Following the transfer of the majority of the ink to the substrate 114, any residual ink and/or residual dampening fluid must be removed from the reimageable surface of the imaging member 110, preferably without scraping or wearing that surface. An air knife 175 may be employed to remove residual dampening fluid. It is anticipated, however, that some amount of ink residue may remain. Removal of such remaining ink residue may be accomplished through use of some form of cleaning subsystem 170. The 714 Application describes details of such a cleaning subsystem 170 including at least a first cleaning member such as a sticky or tacky member in physical contact with the reimageable surface of the imaging member 110, the sticky or tacky member removing residual ink and any remaining small amounts of surfactant compounds from the dampening fluid of the reimageable surface of the imaging member 110. The sticky or tacky member may then be brought into contact with a smooth roller to which residual ink may be transferred from the sticky or tacky member, the ink being subsequently stripped from the smooth roller by, for example, a doctor blade.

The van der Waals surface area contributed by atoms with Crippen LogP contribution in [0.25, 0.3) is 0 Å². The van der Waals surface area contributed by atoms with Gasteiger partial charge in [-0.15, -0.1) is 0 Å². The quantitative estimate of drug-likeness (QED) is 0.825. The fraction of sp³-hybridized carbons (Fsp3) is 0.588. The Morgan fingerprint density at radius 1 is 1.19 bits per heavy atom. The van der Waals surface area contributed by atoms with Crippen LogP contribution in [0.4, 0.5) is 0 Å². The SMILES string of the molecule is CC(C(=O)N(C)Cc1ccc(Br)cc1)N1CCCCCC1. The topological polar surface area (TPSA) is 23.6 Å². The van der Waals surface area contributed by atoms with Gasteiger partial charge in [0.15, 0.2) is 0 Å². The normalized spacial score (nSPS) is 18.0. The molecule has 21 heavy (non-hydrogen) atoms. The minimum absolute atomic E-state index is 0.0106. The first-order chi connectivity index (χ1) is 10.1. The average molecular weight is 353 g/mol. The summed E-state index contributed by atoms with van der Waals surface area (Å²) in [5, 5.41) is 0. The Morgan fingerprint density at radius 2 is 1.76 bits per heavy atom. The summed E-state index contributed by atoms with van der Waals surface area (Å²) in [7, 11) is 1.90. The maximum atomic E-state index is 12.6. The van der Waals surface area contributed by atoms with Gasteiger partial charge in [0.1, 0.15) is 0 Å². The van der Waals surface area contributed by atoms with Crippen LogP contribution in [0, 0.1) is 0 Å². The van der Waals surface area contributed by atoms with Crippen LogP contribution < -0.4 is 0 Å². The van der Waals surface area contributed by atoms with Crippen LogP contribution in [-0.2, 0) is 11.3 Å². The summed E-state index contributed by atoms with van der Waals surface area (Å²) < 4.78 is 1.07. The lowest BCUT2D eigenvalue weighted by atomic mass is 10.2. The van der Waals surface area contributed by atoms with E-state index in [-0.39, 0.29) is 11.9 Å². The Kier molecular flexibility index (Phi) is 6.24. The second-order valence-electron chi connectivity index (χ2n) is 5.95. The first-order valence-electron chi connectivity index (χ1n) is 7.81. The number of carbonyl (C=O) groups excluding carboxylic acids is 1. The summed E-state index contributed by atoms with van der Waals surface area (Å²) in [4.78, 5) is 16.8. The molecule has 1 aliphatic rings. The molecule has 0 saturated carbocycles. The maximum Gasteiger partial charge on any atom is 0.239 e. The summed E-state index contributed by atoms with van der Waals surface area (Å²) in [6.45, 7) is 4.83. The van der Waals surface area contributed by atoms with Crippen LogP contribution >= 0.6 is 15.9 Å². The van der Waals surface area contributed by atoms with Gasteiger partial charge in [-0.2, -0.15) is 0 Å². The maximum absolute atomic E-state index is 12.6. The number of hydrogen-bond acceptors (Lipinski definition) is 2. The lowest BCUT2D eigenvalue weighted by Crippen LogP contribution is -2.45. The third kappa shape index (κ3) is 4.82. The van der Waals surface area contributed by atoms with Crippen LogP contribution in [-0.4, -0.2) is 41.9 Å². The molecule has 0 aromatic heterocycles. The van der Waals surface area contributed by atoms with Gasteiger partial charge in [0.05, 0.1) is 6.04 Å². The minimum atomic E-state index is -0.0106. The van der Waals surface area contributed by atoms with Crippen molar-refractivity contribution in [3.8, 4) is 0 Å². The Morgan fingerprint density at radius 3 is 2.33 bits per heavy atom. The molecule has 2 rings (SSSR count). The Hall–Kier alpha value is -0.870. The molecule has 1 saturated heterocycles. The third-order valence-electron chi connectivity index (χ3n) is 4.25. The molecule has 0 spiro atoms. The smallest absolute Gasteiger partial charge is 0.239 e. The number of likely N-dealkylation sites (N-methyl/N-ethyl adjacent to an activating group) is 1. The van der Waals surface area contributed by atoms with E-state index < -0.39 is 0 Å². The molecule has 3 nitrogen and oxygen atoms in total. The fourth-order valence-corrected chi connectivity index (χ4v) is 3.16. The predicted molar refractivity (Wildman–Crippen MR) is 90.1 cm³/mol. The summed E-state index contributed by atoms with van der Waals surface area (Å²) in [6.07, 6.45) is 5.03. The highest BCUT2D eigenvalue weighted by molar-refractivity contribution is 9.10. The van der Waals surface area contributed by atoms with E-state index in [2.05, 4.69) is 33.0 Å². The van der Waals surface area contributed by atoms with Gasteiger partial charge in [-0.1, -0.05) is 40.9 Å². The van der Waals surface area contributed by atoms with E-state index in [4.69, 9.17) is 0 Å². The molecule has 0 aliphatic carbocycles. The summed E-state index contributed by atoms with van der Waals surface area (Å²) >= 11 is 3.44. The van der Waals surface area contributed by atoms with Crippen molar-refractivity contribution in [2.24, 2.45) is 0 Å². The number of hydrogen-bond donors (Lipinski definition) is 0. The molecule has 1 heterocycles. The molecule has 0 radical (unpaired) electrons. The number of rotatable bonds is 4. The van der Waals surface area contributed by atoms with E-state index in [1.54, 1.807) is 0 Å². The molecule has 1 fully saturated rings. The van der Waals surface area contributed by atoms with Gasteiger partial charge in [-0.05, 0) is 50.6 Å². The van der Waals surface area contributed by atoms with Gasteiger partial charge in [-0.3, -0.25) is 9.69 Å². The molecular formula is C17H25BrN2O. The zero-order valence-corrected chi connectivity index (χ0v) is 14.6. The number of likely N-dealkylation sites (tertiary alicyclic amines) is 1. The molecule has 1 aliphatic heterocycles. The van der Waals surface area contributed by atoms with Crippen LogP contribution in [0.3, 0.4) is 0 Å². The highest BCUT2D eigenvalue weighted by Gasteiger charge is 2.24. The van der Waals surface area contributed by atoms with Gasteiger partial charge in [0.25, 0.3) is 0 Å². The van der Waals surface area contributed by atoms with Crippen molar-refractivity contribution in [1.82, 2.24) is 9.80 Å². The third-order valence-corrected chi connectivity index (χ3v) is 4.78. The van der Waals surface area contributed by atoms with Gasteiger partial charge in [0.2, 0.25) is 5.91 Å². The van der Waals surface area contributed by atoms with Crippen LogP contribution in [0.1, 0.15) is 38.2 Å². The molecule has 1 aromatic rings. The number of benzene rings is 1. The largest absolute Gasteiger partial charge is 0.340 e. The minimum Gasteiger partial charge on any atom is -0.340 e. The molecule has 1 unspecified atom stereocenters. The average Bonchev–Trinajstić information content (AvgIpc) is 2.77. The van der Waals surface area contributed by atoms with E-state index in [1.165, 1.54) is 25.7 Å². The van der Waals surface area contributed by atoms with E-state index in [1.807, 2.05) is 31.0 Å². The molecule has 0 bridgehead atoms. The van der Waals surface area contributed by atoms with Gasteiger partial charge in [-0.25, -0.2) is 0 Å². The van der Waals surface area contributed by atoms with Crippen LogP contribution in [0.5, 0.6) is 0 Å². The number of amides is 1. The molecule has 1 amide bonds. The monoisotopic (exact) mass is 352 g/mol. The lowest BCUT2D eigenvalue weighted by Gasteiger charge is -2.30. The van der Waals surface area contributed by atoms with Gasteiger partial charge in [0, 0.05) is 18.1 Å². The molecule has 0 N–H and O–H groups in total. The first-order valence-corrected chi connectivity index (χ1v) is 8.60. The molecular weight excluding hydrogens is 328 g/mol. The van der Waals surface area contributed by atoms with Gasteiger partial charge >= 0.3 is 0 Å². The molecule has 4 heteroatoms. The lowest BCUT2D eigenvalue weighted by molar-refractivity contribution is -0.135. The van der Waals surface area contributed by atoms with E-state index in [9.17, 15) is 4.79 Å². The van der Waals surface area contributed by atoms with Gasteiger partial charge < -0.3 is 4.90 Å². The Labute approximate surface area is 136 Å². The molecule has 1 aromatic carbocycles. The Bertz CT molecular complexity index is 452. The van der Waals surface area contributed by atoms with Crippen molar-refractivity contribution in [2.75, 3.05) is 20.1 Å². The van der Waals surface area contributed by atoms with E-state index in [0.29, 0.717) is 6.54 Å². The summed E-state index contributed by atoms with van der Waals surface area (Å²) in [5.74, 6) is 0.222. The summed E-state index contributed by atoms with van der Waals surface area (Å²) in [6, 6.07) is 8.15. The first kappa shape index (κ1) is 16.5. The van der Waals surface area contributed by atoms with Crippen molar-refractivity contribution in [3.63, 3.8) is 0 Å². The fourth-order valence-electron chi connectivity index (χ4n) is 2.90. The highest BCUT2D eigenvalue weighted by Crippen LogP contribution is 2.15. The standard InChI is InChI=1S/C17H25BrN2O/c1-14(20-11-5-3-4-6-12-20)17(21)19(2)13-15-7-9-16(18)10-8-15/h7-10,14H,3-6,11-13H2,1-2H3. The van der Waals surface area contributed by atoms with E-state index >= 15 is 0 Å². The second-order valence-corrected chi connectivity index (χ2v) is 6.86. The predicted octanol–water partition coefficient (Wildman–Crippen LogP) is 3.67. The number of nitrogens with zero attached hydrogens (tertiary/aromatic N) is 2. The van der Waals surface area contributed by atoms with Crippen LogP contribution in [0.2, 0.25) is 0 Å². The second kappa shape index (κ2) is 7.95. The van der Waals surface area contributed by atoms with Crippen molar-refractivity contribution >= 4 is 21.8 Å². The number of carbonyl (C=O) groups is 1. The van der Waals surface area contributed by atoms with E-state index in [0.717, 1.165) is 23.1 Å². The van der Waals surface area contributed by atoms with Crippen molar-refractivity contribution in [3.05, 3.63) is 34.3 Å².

The 714 Application details other mechanisms by which cleaning of the reimageable surface of the imaging member 110 may be facilitated. Regardless of the cleaning mechanism, however, cleaning of the residual ink and dampening fluid from the reimageable surface of the imaging member 110 is essential to preventing ghosting in the proposed system. Once cleaned, the reimageable surface of the imaging member 110 is again presented to the dampening fluid subsystem 120 by which a fresh layer of dampening fluid is supplied to the reimageable surface of the imaging member 110, and the process is repeated.
According to the above proposed structure, variable data digital lithography has attracted attention in producing truly variable digital images in a lithographic image forming system. The above-described architecture combines the functions of the imaging plate and potentially a transfer blanket into a single imaging member 110 that must have a light absorptive surface.
It has been found that a dampening fluid delivery system such as system 120 shown in FIG. 1 cannot provide desired uniformity and sub-micron metering of dampening fluid to an imaging member surface, or uniform metering of a layer of dampening fluid that is 1.0 micrometers thick or less.